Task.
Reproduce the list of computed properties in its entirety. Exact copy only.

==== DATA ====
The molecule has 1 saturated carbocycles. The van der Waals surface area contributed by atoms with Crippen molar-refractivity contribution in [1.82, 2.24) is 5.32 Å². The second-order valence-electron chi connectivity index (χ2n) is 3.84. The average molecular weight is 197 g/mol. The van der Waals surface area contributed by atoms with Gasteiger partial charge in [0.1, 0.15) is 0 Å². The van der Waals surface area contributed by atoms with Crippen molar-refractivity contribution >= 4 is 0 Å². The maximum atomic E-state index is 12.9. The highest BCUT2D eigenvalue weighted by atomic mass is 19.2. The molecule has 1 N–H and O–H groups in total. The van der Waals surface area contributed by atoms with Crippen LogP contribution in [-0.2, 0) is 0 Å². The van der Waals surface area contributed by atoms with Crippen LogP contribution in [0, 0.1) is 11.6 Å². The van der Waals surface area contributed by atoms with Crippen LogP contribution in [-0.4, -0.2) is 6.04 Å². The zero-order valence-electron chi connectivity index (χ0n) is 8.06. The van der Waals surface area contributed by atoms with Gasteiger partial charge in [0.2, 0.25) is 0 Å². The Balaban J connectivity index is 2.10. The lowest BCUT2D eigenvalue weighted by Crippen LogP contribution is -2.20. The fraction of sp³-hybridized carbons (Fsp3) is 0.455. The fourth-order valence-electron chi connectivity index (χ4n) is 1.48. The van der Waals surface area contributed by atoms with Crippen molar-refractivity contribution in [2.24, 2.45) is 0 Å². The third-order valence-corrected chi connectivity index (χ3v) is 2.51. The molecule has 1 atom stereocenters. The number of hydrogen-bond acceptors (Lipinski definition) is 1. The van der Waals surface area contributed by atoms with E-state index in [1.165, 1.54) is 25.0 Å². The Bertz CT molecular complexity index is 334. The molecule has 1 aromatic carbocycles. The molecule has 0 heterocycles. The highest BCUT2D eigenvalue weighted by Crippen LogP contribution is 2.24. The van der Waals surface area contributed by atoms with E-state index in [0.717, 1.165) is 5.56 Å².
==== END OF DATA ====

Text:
The molecule has 1 saturated carbocycles. The van der Waals surface area contributed by atoms with Crippen molar-refractivity contribution in [1.82, 2.24) is 5.32 Å². The second-order valence-electron chi connectivity index (χ2n) is 3.84. The average molecular weight is 197 g/mol. The van der Waals surface area contributed by atoms with Gasteiger partial charge in [0.1, 0.15) is 0 Å². The van der Waals surface area contributed by atoms with Crippen molar-refractivity contribution >= 4 is 0 Å². The maximum atomic E-state index is 12.9. The highest BCUT2D eigenvalue weighted by atomic mass is 19.2. The molecule has 1 N–H and O–H groups in total. The van der Waals surface area contributed by atoms with Crippen LogP contribution in [-0.2, 0) is 0 Å². The van der Waals surface area contributed by atoms with Crippen LogP contribution in [0, 0.1) is 11.6 Å². The van der Waals surface area contributed by atoms with Crippen LogP contribution in [-0.4, -0.2) is 6.04 Å². The zero-order valence-electron chi connectivity index (χ0n) is 8.06. The van der Waals surface area contributed by atoms with Gasteiger partial charge in [0.2, 0.25) is 0 Å². The Balaban J connectivity index is 2.10. The lowest BCUT2D eigenvalue weighted by Crippen LogP contribution is -2.20. The fraction of sp³-hybridized carbons (Fsp3) is 0.455. The fourth-order valence-electron chi connectivity index (χ4n) is 1.48. The van der Waals surface area contributed by atoms with Crippen molar-refractivity contribution in [2.24, 2.45) is 0 Å². The third-order valence-corrected chi connectivity index (χ3v) is 2.51. The molecule has 1 atom stereocenters. The number of hydrogen-bond acceptors (Lipinski definition) is 1. The van der Waals surface area contributed by atoms with E-state index in [1.165, 1.54) is 25.0 Å². The Bertz CT molecular complexity index is 334. The molecule has 1 aromatic carbocycles. The molecule has 0 heterocycles. The highest BCUT2D eigenvalue weighted by Crippen LogP contribution is 2.24. The van der Waals surface area contributed by atoms with E-state index in [0.717, 1.165) is 5.56 Å².